Middle East

Israel PM Netanyahu faces final hearings in corruption cases

File photo showing Israeli Prime Minister Benjamin Netanyahu and Attorney General Avichai Mandelblit at a cabinet meeting (19 May 2013) Image copyright AFP
Image caption The hearings are taking place in front of Benjamin Netanyahu's former ally, Avichai Mandelblit (R)

Israeli Prime Minister Benjamin Netanyahu is facing a series of final hearings before a decision is made on whether to charge him with corruption.

His lawyers will try to persuade the attorney-general not to proceed with indictments for bribery, fraud and breach of trust in three cases.

Mr Netanyahu is alleged to have accepted gifts from wealthy businessmen and dispensed favours to try to get more positive press coverage.

He has denied any wrongdoing.

The attorney general is expected to reach a final decision by the end of December.

The hearing comes just over two weeks after Israel's second general election in a year ended in deadlock.

Mr Netanyahu has been tasked by the president with forming a governing coalition, but talks between his right-wing Likud party and the centrist Blue and White alliance of his rival Benny Gantz have stalled.

What will happen during the hearings?

A 12-strong legal team will mount a formal defence of Mr Netanyahu against the allegations of corruption that have plagued his most recent years in office.

The hearings, scheduled to last four days and end on Monday, will take place at the justice ministry in Jerusalem in front of Attorney-General Avichai Mandelblit.

Image copyright EPA
Image caption Lawyers for Mr Netanyahu believe that all three cases will be dropped

The prime minister himself will not be present for the hearings, but he has categorically denied any wrongdoing and said he is the victim of a "witch-hunt" by his left-wing opponents and the media.

"Today, we will present all the evidence that everyone knows and some new evidence," Amit Hadad, one of Mr Netanyahu's lawyers, told reporters outside the justice ministry. "We believe that all three cases will be dropped after the hearings."

What are the possible charges?

In February, the attorney-general said he intended to indict Mr Netanyahu in connection with three cases - 1,000, 2,000 and 4,000 - pending a final hearing:

  • Case 1,000: Mr Mandelblit is considering whether to charge the prime minister with fraud and breach of trust in this case. Mr Netanyahu is alleged to have received various high-value benefits, including pink champagne and cigars, in return for favours for a wealthy friend. Mr Netanyahu has said they were tokens of friendship and that he did not act inappropriately in exchange for them.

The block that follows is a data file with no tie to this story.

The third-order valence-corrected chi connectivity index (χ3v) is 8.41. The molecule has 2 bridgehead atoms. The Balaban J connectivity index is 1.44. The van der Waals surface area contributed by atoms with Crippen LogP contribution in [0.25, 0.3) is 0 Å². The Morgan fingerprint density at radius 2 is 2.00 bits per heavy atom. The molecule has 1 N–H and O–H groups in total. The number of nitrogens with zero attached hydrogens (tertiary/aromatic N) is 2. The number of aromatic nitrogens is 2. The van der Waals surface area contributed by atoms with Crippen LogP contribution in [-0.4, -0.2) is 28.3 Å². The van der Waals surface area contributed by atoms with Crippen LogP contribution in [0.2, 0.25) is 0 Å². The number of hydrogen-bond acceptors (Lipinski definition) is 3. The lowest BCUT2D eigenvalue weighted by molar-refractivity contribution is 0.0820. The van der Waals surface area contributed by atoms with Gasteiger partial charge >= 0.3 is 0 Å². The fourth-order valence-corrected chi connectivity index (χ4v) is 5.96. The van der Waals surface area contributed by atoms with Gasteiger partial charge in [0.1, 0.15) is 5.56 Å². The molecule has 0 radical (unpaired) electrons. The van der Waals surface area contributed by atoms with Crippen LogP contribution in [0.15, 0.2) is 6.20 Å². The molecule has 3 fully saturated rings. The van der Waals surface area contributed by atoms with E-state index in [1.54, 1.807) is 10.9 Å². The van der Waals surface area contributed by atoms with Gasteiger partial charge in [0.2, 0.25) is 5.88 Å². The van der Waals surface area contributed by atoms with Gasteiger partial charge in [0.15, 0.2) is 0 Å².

• Case 2,000: Mr Netanyahu faces possible charges of fraud and breach of trust in this case. He is alleged to have agreed a deal with the publisher of a major newspaper to promote legislation to weaken a rival daily in return for favourable coverage. The publisher faces a possible charge of bribery and also denies any wrongdoing. Both men have said they did not intend to promote the matters discussed in their meetings, and the legislation was not passed.
  • Case 4,000: This is believed to be the most serious case because it could see Mr Netanyahu charged with bribery, as well as fraud and breach of trust. It is alleged that Mr Netanyahu promoted regulatory decisions that favoured a leading telecommunications company in return for favourable news coverage from one of its websites, as part of an agreement with the company's controlling shareholder. The prime minister has insisted experts supported the regulatory decisions and that he received nothing in return. The shareholder, who faces a possible bribery charge, also denies wrongdoing.

What happens if Mr Netanyahu is indicted?

Mr Netanyahu is presumed innocent unless proven otherwise, and there is currently no legal barrier to stop him staying in office as prime minister if the attorney-general makes a final decision to charge him in any of the three cases.

However, correspondents say many will question the prime minister's ability to handle affairs of state if he is simultaneously defending himself in court.

Mr Gantz has vowed not to serve in a government under a prime minister facing criminal charges.